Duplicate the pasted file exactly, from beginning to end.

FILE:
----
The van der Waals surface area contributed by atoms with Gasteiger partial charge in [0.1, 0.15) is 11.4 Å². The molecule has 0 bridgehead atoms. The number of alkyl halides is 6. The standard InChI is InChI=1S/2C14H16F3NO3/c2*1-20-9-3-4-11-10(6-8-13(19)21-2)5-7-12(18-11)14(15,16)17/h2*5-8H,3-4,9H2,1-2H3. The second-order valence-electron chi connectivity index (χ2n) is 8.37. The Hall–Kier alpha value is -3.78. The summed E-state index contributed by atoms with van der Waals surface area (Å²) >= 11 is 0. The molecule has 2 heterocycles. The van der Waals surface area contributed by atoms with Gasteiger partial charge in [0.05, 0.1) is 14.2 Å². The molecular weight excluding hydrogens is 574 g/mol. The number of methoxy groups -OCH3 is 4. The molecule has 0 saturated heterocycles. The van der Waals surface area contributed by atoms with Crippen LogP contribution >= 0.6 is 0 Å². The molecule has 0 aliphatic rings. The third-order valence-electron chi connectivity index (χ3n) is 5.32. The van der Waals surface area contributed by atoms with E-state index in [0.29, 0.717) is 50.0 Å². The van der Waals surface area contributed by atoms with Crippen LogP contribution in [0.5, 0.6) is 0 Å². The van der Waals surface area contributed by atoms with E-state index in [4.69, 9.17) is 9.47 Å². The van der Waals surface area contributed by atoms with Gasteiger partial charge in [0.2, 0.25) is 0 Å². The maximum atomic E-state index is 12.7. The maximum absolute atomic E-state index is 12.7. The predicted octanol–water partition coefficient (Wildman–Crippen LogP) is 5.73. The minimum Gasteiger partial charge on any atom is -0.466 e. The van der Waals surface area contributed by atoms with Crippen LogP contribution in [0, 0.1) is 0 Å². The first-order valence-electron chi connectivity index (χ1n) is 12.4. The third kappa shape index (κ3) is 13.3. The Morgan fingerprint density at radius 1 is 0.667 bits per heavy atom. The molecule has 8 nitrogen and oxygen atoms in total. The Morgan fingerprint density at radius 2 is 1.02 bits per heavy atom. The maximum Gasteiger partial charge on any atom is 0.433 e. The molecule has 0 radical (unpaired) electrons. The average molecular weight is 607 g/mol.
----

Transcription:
The van der Waals surface area contributed by atoms with Gasteiger partial charge in [0.1, 0.15) is 11.4 Å². The molecule has 0 bridgehead atoms. The number of alkyl halides is 6. The standard InChI is InChI=1S/2C14H16F3NO3/c2*1-20-9-3-4-11-10(6-8-13(19)21-2)5-7-12(18-11)14(15,16)17/h2*5-8H,3-4,9H2,1-2H3. The second-order valence-electron chi connectivity index (χ2n) is 8.37. The Hall–Kier alpha value is -3.78. The summed E-state index contributed by atoms with van der Waals surface area (Å²) >= 11 is 0. The molecule has 2 heterocycles. The van der Waals surface area contributed by atoms with Gasteiger partial charge in [0.05, 0.1) is 14.2 Å². The molecular weight excluding hydrogens is 574 g/mol. The number of methoxy groups -OCH3 is 4. The molecule has 0 saturated heterocycles. The van der Waals surface area contributed by atoms with Crippen LogP contribution >= 0.6 is 0 Å². The molecule has 0 aliphatic rings. The third-order valence-electron chi connectivity index (χ3n) is 5.32. The van der Waals surface area contributed by atoms with E-state index in [0.29, 0.717) is 50.0 Å². The van der Waals surface area contributed by atoms with Crippen LogP contribution in [0.5, 0.6) is 0 Å². The van der Waals surface area contributed by atoms with E-state index in [4.69, 9.17) is 9.47 Å². The van der Waals surface area contributed by atoms with Gasteiger partial charge in [0.2, 0.25) is 0 Å². The maximum atomic E-state index is 12.7. The maximum absolute atomic E-state index is 12.7. The predicted octanol–water partition coefficient (Wildman–Crippen LogP) is 5.73. The minimum Gasteiger partial charge on any atom is -0.466 e. The van der Waals surface area contributed by atoms with Crippen LogP contribution in [0, 0.1) is 0 Å². The first-order valence-electron chi connectivity index (χ1n) is 12.4. The third kappa shape index (κ3) is 13.3. The Morgan fingerprint density at radius 1 is 0.667 bits per heavy atom. The molecule has 8 nitrogen and oxygen atoms in total. The Morgan fingerprint density at radius 2 is 1.02 bits per heavy atom. The maximum Gasteiger partial charge on any atom is 0.433 e. The molecule has 0 radical (unpaired) electrons. The average molecular weight is 607 g/mol.